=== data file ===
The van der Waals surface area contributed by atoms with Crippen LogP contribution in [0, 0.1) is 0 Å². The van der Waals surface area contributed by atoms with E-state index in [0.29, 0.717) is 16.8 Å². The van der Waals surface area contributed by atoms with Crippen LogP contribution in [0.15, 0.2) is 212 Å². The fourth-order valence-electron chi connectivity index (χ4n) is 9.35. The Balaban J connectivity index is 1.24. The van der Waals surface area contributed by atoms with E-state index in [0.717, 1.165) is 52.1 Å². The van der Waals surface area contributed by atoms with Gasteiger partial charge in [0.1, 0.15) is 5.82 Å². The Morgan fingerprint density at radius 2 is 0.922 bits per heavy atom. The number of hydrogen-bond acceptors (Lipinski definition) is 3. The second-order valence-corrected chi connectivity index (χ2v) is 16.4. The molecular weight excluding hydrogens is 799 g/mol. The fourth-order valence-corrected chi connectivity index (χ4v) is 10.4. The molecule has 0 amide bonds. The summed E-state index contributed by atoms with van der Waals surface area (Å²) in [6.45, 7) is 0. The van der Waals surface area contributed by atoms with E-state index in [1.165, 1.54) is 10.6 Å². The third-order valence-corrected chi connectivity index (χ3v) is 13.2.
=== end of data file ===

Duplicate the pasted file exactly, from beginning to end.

The van der Waals surface area contributed by atoms with Crippen LogP contribution in [0, 0.1) is 0 Å². The van der Waals surface area contributed by atoms with E-state index in [0.29, 0.717) is 16.8 Å². The van der Waals surface area contributed by atoms with Crippen LogP contribution in [0.15, 0.2) is 212 Å². The fourth-order valence-electron chi connectivity index (χ4n) is 9.35. The Balaban J connectivity index is 1.24. The van der Waals surface area contributed by atoms with E-state index in [0.717, 1.165) is 52.1 Å². The van der Waals surface area contributed by atoms with Gasteiger partial charge in [0.1, 0.15) is 5.82 Å². The Morgan fingerprint density at radius 2 is 0.922 bits per heavy atom. The number of hydrogen-bond acceptors (Lipinski definition) is 3. The second-order valence-corrected chi connectivity index (χ2v) is 16.4. The molecular weight excluding hydrogens is 799 g/mol. The fourth-order valence-corrected chi connectivity index (χ4v) is 10.4. The molecule has 0 amide bonds. The summed E-state index contributed by atoms with van der Waals surface area (Å²) in [6.45, 7) is 0. The van der Waals surface area contributed by atoms with E-state index in [1.165, 1.54) is 10.6 Å². The third-order valence-corrected chi connectivity index (χ3v) is 13.2.